As we approach the beginning of a new academic year, campus is abuzz with the return of students. Faculty are busy finishing syllabi, attending department retreats, and learning to fight for parking again. If you’re teaching a class this semester, it is important that you use the first day of class to set up a great semester. The first day is important for establishing norms and expectations. Don’t be one of those instructors that reads the syllabus and then dismisses class early.
The first day of class can help set you up for the rest of the semester. Specifically, I recommend you do the following five things to make sure you’re ready.
1. Arrive early and arrange the room as you want it. The physical layout of your classroom is important and immediately sends a message to your students. All my classes are discussion-based so I set up the room in a U shape. This lets the students know that we are going to be to be talking to each other and sets up a more informal tone. Obviously, you aren’t able to do this if you teach in a room with furniture that doesn’t move (something I avoid like the plague). Use the layout of your classroom to your advantage.
2. Check out your photo roster and learn names. If you have less than 40 students in class, you must make every effort to learn the names of your students as quickly as possible. On many campuses, you can get a photo roster of your class. Photo rosters are an invaluable resource to learn the names of some of your students before class even starts. Occasionally, the picture (often from their student ID) will be different, but for the most part it will give you an advantage. I also make notes on my roster to help me remember someone. I might simply make a note of what someone is wearing, how they pronounce their name, or where they are sitting. This provides a quick reference for me in class (and you should immediately use as many names as you can). These notes are also a resource for future classes when I need to refresh my memory.
3. Have students introduce themselves. Take the time to have students introduce themselves. I’ve never been a fan of those introduction icebreakers where you introduce yourself and say what animal you would be or what color you would be or any other strange thing. Instead, I have my students introduce themselves and also relevant aspects of their lives for the course. For example, in my higher education classes, I always have students tell where they work and where they went to undergrad as these are often significant aspects shaping their opinions. If I’m teaching a class on policy, I may also ask them to mention a major policy issue they think impacts higher education. At the end of the day, I want students to get to know each other better as it makes our discussions as a class better.
4. Set the tone. The first day of class sets the tone for the semester. Generally, the class should follow the format that you intend to follow throughout the semester. Are you going to lecture for a few minutes and have the students discuss ideas? Then do that on the first day. If you’re going to take a five minute bathroom break because you’re teaching a long class, do that on the first day. Are you going to expect the students to participate in class? Then do that the first day too. As much as possible, run the first day just as you would any class which will set the norms and expectations for the semester.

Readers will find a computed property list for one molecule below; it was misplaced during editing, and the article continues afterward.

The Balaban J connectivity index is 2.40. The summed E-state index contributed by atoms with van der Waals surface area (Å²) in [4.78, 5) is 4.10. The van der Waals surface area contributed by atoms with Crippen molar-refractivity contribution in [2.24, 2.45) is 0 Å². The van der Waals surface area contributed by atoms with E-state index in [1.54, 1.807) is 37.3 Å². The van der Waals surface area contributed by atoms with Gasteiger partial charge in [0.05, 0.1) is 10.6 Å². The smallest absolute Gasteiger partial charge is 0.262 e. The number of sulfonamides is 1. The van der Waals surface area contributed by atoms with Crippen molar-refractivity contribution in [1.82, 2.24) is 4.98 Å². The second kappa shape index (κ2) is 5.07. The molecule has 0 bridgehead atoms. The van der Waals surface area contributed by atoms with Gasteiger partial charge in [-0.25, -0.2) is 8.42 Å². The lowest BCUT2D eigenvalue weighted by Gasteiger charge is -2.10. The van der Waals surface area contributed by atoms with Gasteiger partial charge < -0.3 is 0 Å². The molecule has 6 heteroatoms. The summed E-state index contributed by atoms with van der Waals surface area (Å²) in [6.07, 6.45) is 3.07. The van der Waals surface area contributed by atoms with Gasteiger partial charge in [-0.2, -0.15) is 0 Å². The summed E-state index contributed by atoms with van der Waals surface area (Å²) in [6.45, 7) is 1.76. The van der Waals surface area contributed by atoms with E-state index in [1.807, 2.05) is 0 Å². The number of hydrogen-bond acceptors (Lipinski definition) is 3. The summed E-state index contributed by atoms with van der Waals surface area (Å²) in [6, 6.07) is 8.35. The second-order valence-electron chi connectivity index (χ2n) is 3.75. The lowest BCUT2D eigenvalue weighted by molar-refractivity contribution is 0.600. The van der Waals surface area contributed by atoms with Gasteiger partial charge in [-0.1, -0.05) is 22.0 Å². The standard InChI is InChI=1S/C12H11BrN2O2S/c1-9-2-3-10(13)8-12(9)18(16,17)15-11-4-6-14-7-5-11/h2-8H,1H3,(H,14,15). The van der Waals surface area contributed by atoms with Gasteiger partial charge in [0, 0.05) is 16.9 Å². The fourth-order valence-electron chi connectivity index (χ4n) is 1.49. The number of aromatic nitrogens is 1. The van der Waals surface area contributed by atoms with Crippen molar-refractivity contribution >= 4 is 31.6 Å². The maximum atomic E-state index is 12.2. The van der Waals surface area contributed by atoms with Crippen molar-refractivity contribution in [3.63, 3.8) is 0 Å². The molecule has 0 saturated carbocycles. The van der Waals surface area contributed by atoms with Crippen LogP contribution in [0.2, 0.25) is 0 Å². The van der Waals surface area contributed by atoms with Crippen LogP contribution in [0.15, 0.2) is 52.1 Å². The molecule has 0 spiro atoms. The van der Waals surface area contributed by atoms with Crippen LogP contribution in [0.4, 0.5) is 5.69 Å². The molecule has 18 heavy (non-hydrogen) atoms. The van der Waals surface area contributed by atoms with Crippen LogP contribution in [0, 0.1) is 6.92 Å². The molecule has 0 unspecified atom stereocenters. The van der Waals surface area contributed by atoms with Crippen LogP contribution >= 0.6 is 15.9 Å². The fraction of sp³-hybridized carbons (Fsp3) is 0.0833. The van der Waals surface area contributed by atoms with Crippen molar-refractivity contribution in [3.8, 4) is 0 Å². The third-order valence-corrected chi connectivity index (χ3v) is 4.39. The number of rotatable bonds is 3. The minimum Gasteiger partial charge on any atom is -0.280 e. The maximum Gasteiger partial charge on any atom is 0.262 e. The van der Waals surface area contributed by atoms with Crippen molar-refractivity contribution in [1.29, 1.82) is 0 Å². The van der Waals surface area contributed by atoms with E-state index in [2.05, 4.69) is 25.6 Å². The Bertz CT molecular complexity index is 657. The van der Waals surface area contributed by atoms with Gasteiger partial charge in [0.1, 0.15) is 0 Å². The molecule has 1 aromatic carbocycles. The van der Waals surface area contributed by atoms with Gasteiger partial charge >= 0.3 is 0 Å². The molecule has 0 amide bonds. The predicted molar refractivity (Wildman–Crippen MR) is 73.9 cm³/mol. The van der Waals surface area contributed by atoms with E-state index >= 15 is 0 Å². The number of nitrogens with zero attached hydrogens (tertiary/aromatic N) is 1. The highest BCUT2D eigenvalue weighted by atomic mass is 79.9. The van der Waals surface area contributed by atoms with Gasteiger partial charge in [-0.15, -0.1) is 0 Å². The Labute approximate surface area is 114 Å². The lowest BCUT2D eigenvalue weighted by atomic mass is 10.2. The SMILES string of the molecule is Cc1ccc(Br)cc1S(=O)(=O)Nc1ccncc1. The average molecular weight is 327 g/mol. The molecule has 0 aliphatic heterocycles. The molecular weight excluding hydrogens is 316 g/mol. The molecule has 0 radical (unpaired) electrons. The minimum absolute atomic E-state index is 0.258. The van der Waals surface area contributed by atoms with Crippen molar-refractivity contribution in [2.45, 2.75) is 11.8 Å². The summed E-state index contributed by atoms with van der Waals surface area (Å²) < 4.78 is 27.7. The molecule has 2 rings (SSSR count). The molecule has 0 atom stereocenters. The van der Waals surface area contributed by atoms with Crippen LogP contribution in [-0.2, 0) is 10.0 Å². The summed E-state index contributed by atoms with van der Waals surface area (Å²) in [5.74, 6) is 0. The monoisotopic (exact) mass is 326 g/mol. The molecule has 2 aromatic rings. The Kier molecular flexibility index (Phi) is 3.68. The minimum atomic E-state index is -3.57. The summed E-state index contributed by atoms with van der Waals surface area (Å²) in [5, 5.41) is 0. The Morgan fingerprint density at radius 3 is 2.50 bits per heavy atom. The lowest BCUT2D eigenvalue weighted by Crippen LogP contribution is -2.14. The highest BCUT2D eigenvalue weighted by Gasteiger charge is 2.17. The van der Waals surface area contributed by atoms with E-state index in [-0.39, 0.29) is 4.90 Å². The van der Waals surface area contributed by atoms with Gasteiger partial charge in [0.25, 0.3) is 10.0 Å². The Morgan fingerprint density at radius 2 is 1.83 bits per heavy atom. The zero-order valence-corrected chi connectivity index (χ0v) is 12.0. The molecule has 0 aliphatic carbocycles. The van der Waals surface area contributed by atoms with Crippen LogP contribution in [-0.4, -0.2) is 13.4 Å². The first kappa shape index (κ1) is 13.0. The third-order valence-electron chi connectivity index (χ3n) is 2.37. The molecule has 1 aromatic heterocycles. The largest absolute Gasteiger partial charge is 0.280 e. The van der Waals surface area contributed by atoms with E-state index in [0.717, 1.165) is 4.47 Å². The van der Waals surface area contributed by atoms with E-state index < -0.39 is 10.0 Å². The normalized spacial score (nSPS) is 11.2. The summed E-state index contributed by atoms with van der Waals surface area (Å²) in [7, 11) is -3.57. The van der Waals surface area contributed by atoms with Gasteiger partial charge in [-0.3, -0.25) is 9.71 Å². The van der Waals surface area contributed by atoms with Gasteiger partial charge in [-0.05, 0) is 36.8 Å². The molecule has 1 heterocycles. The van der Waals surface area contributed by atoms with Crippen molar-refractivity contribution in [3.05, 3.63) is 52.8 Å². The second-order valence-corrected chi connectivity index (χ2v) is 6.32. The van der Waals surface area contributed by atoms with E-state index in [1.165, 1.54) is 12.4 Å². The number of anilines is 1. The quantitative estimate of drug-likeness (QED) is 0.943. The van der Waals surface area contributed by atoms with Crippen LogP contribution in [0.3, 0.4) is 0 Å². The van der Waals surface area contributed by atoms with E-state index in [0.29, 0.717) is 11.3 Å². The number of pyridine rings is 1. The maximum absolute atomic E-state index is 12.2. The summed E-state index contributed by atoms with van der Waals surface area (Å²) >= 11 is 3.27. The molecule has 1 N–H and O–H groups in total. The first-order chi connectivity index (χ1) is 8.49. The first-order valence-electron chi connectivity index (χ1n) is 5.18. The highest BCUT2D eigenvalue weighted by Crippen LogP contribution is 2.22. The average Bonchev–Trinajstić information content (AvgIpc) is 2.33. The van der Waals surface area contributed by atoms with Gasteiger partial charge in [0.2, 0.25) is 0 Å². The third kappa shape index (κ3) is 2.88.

5. Activity to gauge students’ abilities. One of the most valuable exercises that I do on the first day is an activity to gauge the abilities of my students. As quickly as possible, I want to learn who are the stronger and weaker students. I also want to know who has experience with the content. Some students are quiet while some are talkative and I need to know this quickly too. All this information helps me in thinking about future class sessions. Sometimes these first impressions are wrong and that is okay, but I get a quick sense that I can use when dividing students into groups or leading class discussions. I often use a group activity (a staple of my teaching on a weekly basis) as an activity to start to learn about my students. In this activity, I care less about the specific outcome than my observations of the students during the process. During the activity, I have my eyes and ears open attempting to learn as much about my students as possible. It is particularly helpful to have had some students in class before because this reduces the number of students I need to make sure I’m observing. My goal is to get an initial impression of all my students. This way I can start thinking about how to best tailor future discussions and activities based on their experience, needs, and abilities.
By the end of my first class session, I have set the norms for the semester so students know what to expect. I’ve learned most of the names in the class and have an idea of their respective abilities. I know all this because I use the first day of class to set up a great semester. Don’t waste the first day just passing out the syllabus and doing a little bit of housekeeping. You can learn an incredible amount and help your students understand their role in the class. Taking advantage of these first day tips will help you have a better semester and your students learn more too.